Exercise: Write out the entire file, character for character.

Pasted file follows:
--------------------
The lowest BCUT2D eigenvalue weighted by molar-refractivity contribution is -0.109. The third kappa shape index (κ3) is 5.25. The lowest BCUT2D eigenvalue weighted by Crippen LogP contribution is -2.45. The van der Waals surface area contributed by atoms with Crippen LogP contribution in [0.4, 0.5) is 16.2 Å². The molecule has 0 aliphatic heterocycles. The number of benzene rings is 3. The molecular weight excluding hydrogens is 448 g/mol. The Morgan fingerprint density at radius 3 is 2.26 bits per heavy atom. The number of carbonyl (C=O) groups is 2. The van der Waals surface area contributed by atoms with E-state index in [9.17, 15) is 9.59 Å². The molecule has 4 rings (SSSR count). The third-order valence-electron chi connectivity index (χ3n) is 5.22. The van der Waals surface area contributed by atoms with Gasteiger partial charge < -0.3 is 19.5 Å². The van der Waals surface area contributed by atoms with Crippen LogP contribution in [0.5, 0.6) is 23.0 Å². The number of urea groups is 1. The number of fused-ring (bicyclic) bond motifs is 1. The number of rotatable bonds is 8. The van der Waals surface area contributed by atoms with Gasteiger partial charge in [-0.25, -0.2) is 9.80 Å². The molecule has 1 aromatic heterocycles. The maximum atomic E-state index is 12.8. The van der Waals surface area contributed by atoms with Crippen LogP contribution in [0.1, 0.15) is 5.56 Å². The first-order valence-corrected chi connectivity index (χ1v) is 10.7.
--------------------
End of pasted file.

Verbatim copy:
The lowest BCUT2D eigenvalue weighted by molar-refractivity contribution is -0.109. The third kappa shape index (κ3) is 5.25. The lowest BCUT2D eigenvalue weighted by Crippen LogP contribution is -2.45. The van der Waals surface area contributed by atoms with Crippen LogP contribution in [0.4, 0.5) is 16.2 Å². The molecule has 0 aliphatic heterocycles. The number of benzene rings is 3. The molecular weight excluding hydrogens is 448 g/mol. The Morgan fingerprint density at radius 3 is 2.26 bits per heavy atom. The number of carbonyl (C=O) groups is 2. The van der Waals surface area contributed by atoms with E-state index in [9.17, 15) is 9.59 Å². The molecule has 4 rings (SSSR count). The third-order valence-electron chi connectivity index (χ3n) is 5.22. The van der Waals surface area contributed by atoms with Gasteiger partial charge < -0.3 is 19.5 Å². The van der Waals surface area contributed by atoms with Crippen LogP contribution in [0.5, 0.6) is 23.0 Å². The number of urea groups is 1. The number of fused-ring (bicyclic) bond motifs is 1. The number of rotatable bonds is 8. The van der Waals surface area contributed by atoms with Gasteiger partial charge in [-0.25, -0.2) is 9.80 Å². The molecule has 1 aromatic heterocycles. The maximum atomic E-state index is 12.8. The van der Waals surface area contributed by atoms with Crippen LogP contribution in [0.1, 0.15) is 5.56 Å². The first-order valence-corrected chi connectivity index (χ1v) is 10.7.